Many are now having to spend occasions indoors, canceling or postponing pre-planned celebrations. Consumers will look to make up for these lost plans with special outfits. Think about birthdays, baby and bridal showers, engagement parties and anniversaries.
If you already send out birthday discounts to customers, incorporate messaging around treating yourself to an outfit for your special day. This is a good opportunity to leverage your spring dress assortment. Consider running add-ons such as balloons, decorations and beauty products. Re-gram customers’ home celebrations to create both a positive vibe on the feed, as well as giving inspiration for others looking to make either their, or someone else’s day memorable in spite of circumstances.
Top trends to promote
Dramatic midi and maxi dresses
Color especially white, red & pink
Working from home
Many brands and influencers are providing tips on how to adjust to life working from home. A recurring communication are top edits, as well as the benefits of getting dressed for the day to boost productivity. This provides a strong counter story to loungewear and pajama dressing. A relatively comfy aesthetic should still be adhered to here.
Top trends to promote
Additionally, Missguided and River Island are just two of the retailers that have gone down the empowering route of ‘dressing up for me.’ Other takes include outfit try on sessions to distract from boredom and ‘sick of sweats’ looks. These angles will appeal to the younger selfie generation, who will still quite simply want to share snaps looking good.
The direction looking ahead
What are the future opportunities for going-out or formal products already in your assortment?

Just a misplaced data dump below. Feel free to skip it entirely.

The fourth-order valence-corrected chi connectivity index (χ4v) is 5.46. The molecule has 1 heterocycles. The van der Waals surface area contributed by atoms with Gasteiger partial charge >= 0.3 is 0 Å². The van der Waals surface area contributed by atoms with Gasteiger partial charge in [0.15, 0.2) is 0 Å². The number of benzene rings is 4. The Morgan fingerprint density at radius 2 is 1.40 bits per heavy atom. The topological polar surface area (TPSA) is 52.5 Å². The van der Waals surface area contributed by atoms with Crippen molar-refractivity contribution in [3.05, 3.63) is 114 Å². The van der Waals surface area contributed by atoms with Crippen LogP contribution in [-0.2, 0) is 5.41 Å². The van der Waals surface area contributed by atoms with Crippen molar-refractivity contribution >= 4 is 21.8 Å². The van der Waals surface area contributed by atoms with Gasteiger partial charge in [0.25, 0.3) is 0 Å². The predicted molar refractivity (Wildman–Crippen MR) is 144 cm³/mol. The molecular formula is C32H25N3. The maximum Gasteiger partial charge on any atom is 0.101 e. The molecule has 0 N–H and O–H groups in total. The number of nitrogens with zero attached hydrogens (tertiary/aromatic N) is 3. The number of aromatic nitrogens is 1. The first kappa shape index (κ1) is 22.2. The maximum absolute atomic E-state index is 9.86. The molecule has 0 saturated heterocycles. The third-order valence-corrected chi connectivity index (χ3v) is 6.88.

With uncertainty to when lockdown orders will be lifted, consider repositioning hoodie-dresses, oversized silhouettes and dresses in soft fabrics for loungewear and work-from-home appropriate takes.
Dressing up to stay in
With going out edits popular across fast fashion retailers, make those collections work for staying at home and for the future. Playing dress-up for date nights in, birthdays, holidays and more are being promoted by retailers like Revolve – establishing that this style of dress is appropriate for now and for when customers can celebrate together.
Mother’s Day (US)
Capitalize on a Mini Me marketing opportunity for Mother’s Day in the US, coming up on Sunday May 10th. Take note from Monsoon’s approach when it promoted Mother’s Day in the UK on Sunday March 22nd. For a different direction, feature new spring collections, like how Wallis endorsed popular designs which will carry throughout the summer season.
Hone in on basics and bestsellers, styles that move quickly with little to no discounting, which ensures fuller price sales during this time. J.Crew used the slogan ‘back by popular demand’ while Revolve pushed a sense of urgency for customers to buy before inventory sells. Focusing on these styles over seasonal ones minimizes risk and unnecessary discounting.
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Contributions by Aoife Byrne, Katharine Carter, Tara Drury, Avery Faigen and Kayla Marci